- Research article
- Open Access
Comparison of the effects of 7.2% hypertonic saline and 20% mannitol on whole blood coagulation and platelet function in dogs with suspected intracranial hypertension - a pilot study
BMC Veterinary Research volume 13, Article number: 185 (2017)
Hyperosmolar therapy with either mannitol or hypertonic saline (HTS) is commonly used in the treatment of intracranial hypertension (ICH). In vitro data indicate that both mannitol and HTS affect coagulation and platelet function in dogs. The aim of this study was to compare the effects of 20% mannitol and 7.2% HTS on whole blood coagulation using rotational thromboelastometry (ROTEM®) and platelet function using a platelet function analyzer (PFA®) in dogs with suspected ICH. Thirty client-owned dogs with suspected ICH needing osmotherapy were randomized to receive either 20% mannitol (5 ml/kg IV over 15 min) or 7.2% HTS (4 ml/kg IV over 5 min). ROTEM® (EXTEM® and FIBTEM® assays) and PFA® analyses (collagen/ADP cartridges) were performed before (T0), as well as 5 (T5), 60 (T60) and 120 (T120) minutes after administration of HTS or mannitol. Data at T5, T60 and T120 were analyzed as a percentage of values at T0 for comparison between groups, and as absolute values for comparison between time points, respectively.
No significant difference was found between the groups for the percentage change of any parameter at any time point except for FIBTEM® clotting time. Within each group, no significant difference was found between time points for any parameter except for FIBTEM® clotting time in the HTS group, and EXTEM® and FIBTEM® maximum clot firmness in the mannitol group. Median ROTEM® values lay within institutional reference intervals in both groups at all time points, whereas median PFA® values were above the reference intervals at T5 (both groups) and T60 (HTS group).
Using currently recommended doses, mannitol and HTS do not differ in their effects on whole blood coagulation and platelet function in dogs with suspected ICH. Moreover, no relevant impairment of whole blood coagulation was found following treatment with either solution, whereas a short-lived impairment of platelet function was found after both solutions.
Osmotherapy is commonly used in the treatment of intracranial hypertension (ICH) due to a variety of causes, including head trauma, intracranial neoplasia, infection or hemorrhage, and status epilepticus . The principle goal of osmotherapy is to shift fluid from the intracellular into the extracellular compartment using intravenous hyperosmolar agents, thereby reducing brain edema and improving cerebral perfusion pressure . Although 10–20% mannitol is considered the gold standard hyperosmolar agent in the treatment of ICH , mannitol-induced osmotic diuresis may cause hypovolemia and reduction in cerebral perfusion pressure . In recent years, 3.0–7.5% hypertonic saline (HTS) has gained popularity in the treatment of ICH [4, 5] as it has less pronounced diuretic effects and therefore does not cause hypovolemia [1, 6]. Indeed, in the face of hypovolemic shock and traumatic brain injury, HTS provides the advantage of volume expansion, restoring adequate cerebral perfusion pressures, and reducing brain edema, which makes it superior to mannitol in trauma patients with shock [7, 8].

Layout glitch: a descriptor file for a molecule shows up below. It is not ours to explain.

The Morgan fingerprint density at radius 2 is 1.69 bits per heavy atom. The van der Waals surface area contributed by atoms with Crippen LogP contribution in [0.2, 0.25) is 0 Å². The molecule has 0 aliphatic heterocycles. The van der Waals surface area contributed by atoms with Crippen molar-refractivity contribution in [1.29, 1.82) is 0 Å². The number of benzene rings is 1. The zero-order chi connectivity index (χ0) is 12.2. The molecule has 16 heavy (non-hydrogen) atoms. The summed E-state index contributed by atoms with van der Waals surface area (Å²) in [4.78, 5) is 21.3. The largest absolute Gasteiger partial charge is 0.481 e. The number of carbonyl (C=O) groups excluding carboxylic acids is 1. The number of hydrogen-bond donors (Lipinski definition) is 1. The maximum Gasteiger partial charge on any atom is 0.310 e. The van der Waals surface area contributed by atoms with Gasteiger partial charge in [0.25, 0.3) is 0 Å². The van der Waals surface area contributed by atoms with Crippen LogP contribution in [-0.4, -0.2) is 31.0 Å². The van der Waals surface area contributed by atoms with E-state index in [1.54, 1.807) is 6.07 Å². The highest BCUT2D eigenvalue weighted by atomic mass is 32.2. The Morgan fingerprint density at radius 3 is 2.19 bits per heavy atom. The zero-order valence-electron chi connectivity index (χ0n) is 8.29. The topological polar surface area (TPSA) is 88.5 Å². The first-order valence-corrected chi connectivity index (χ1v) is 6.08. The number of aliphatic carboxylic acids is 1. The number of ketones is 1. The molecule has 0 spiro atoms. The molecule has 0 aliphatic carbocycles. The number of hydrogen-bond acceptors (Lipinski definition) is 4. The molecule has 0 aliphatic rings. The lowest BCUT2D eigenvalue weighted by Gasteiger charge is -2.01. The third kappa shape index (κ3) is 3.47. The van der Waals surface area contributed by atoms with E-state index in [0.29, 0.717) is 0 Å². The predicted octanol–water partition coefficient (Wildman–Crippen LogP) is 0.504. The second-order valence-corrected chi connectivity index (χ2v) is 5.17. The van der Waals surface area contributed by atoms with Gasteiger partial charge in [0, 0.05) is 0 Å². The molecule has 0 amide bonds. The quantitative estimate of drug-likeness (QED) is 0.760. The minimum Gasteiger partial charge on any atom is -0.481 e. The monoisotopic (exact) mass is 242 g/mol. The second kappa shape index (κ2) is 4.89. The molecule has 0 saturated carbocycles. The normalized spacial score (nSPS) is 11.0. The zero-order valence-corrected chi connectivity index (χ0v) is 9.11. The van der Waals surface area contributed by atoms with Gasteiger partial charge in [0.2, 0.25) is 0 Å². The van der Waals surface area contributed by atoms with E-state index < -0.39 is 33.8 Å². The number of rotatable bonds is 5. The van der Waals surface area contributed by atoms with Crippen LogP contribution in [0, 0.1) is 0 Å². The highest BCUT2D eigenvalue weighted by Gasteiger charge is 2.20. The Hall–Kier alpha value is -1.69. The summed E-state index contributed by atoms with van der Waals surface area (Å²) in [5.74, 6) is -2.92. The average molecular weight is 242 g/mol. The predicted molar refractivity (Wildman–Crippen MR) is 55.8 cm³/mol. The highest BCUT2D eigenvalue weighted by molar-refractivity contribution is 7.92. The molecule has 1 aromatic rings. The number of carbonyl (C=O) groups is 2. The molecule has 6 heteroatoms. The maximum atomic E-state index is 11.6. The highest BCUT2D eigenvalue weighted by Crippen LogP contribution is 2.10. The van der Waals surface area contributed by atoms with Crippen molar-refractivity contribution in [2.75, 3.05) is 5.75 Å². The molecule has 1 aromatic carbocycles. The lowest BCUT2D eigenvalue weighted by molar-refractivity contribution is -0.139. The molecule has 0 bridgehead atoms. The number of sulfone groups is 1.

Both mannitol and HTS have been shown to interfere with whole blood coagulation and platelet function . This is in part due to dilutional coagulopathy. Furthermore, 7.2% HTS may directly disturb both fibrin formation and platelet function , and mannitol may interfere with coagulation by reducing clot strength . In addition, hyperosmolarity is supposed to lead to impairment of both whole blood coagulation and platelet function [9, 12]. In consequence, the safety of using these agents in patients with ICH and intracranial hemorrhage remains unclear [4, 11, 13]. Previous in vitro studies in humans have demonstrated anticoagulant effects of both mannitol and HTS [9, 14], although one clinical study failed to demonstrate any negative effect on hemostasis using either solution in patients undergoing elective intracranial surgery . Similarly, in vitro studies in dogs demonstrated that both mannitol and HTS have negative effects on coagulation in a dose-dependent fashion, although in vivo studies in dogs in a clinical setting are lacking [16, 17]. As a result, current guidelines for osmotherapy in dogs with ICH are largely extrapolated from experimental data and human literature [18, 19].